>
    > Well, possibly, but I used dried chilis alot and there are definite
    > culinary difference over fresh chilis that can be used to advantage.
    > Furthermore fresh chilis, of a given variety, are not alwasy
    > in season.
    >
    > The main thing I'm wondering about is whether there's enough
    > of a difference between these two products that I should keep
    > both on hand. I'm leaning towards "probably not", but so
    > far I instinctively put cayenne into an Italian dish, and arbol
    > into a Mexican dish.


    Growing conditions (soil, weather, etc.) will make a major difference
    (flavor, appearance, etc.) even using seeds of the same plant.
     
  9. Steve Pope

    Steve Pope Guest

    zxcvbob <[email protected]> wrote:

    >Steve Pope wrote:


    >> According to Wikipedia, five common species. Cayenne and arbol
    >> are from C. frutescens, most other chilis and sweet peppers
    >> from C. annuum, and habaneros are C. chinense.


    >Don't believe everything you read on Wikipedia. Cayenne and (I think)
    >arbol are C. annuum. Tabascos are C. frutescens.


    >I've caught other errors on Wikipedia too. Usually the article is right
    >for the most part and screws up a few details.


    Yes, thanks for the reminder of how unreliable the entries
    can be. Of course you supposed to correct them when you find
    a wrong one but I never do that either.

    teve
     
  10. >I've caught other errors on Wikipedia too. Usually the article is right
    >for the most part and screws up a few details.


    Wikipedia has huge problems with factual truth. Since literally anyone
    can change a fact, they can change true facts to false ones.

    And getting it changed back can invoke all of the social ills of the
    Wikipedia's design.

    It entrenches a lot of bad information by making the right people
    walk away and leave it to rot.

    --Blair
     
  11. Alex Rast

    Alex Rast Guest

    at Sun, 08 Jan 2006 19:27:50 GMT in <[email protected]>, spope33
    @speedymail.org (Steve Pope) wrote :

    >I sometimes buy powdered Chili Arbol from a local store;
    >in my experience it is identical in color, hotness and
    >flavor to cayenne. Wikipedia says the are the same biological
    >species.


    From a flavour standpoint, Arbol tend to have a flatter, "woodier" flavour
    than Cayenne which is "fruitier". From a heat standpoint, the crucial thing
    isn't the power but the intensity profile. Arbol, a little like Thai
    chiles, comes on right away with a recognisable, intense "spike", so that
    right away you're jolted to life. Then it subsides gradually before
    building up to moderate heat at the end. Meanwhile, Cayenne is more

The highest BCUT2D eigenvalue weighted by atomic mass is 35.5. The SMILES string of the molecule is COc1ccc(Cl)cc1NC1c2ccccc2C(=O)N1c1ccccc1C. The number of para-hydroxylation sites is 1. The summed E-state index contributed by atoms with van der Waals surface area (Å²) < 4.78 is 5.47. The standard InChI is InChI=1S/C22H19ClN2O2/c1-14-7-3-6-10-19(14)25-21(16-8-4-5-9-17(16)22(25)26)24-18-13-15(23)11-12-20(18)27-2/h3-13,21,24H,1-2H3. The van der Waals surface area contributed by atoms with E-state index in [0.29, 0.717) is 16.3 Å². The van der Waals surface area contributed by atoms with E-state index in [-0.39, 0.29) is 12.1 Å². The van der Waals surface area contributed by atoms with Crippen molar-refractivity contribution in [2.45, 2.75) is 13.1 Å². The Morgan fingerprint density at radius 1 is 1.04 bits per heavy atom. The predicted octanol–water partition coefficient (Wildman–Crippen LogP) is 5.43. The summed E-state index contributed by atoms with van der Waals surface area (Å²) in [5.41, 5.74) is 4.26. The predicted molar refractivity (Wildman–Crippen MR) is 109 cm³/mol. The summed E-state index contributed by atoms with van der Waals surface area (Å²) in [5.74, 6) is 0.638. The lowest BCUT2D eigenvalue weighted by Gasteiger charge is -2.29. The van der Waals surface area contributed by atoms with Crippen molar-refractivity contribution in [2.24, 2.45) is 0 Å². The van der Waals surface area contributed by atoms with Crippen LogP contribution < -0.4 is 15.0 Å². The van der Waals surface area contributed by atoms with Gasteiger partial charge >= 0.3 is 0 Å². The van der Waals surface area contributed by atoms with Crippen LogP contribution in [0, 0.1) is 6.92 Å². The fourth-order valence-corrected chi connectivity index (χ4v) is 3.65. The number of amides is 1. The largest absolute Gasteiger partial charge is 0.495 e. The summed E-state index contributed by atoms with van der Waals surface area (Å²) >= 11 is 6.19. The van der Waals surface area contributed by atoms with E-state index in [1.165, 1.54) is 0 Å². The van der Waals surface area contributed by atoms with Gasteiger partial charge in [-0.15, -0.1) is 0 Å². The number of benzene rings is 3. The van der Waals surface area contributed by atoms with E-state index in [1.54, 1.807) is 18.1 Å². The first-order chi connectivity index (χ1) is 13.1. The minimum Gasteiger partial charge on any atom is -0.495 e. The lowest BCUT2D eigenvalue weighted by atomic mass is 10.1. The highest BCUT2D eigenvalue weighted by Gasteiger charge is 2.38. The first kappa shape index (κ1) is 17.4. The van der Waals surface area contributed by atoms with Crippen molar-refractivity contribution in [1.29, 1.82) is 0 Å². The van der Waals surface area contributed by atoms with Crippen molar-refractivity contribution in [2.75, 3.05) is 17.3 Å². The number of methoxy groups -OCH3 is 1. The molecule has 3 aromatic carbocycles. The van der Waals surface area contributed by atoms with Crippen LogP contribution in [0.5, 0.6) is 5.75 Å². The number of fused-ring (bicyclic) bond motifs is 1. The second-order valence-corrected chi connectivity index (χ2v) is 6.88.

consistent and insistent with its heat, much more like a defensive lineman
    in football, pushing you back, back with irresistible force. It just stays
    at the same, medium-high level. That level isn't as momentarily intense as
    that quick Arbol spike, but it lasts much longer, so the impression of hear
    may be more. Added to food, then, Arbol is better if the idea is to create
    interest without overwhelming the taste of other things. Cayenne is better
    when the idea is heat without mercy or when you want the flavour of the
    chile itself to be the keynote.

    How this will play out in powdered chili is a little different, I think.
    The flavour characteristics won't be as prominent, so it will be the
    differences in how the heat manifests that will dominate.


    --
    Alex Rast
    [email protected]
    (remove d., .7, not, and .NOSPAM to reply)
     
  12. BoboBonobo

    BoboBonobo Guest

    Steve Pope wrote:
    > Bubbabob <[email protected]_remove_this_thuntek.net> wrote:
    >
    > >[email protected] (Steve Pope) wrote:

    >
    > >> Is there any difference?

    >
    > >Flavor. Definitely flavor.

    >
    > >Same species, very different cultivar. Arbols are also usually much smaller
    > >than cayennes and less fleshy.

    >
    > >If you're buying powdered chiles they're probably too old and oxidized for
    > >the differences to be obvious.

    >
    > Well, possibly, but I used dried chilis alot and there are definite
    > culinary difference over fresh chilis that can be used to advantage.
    > Furthermore fresh chilis, of a given variety, are not alwasy
    > in season.


    I grow Numex Big Jims and poblanos, but will probably grow a few others
    this year.
    >
    > The main thing I'm wondering about is whether there's enough
    > of a difference between these two products that I should keep
    > both on hand. I'm leaning towards "probably not", but so
    > far I instinctively put cayenne into an Italian dish, and arbol
    > into a Mexican dish.


    I like this site: http://tomatogrowers.com/hot.htm and this one:
    http://www.chilepepperinstitute.org/NMSUCultivars_1.htm Heck, I just
    like to look at chiles.
    >
    > Steve


    --Bryan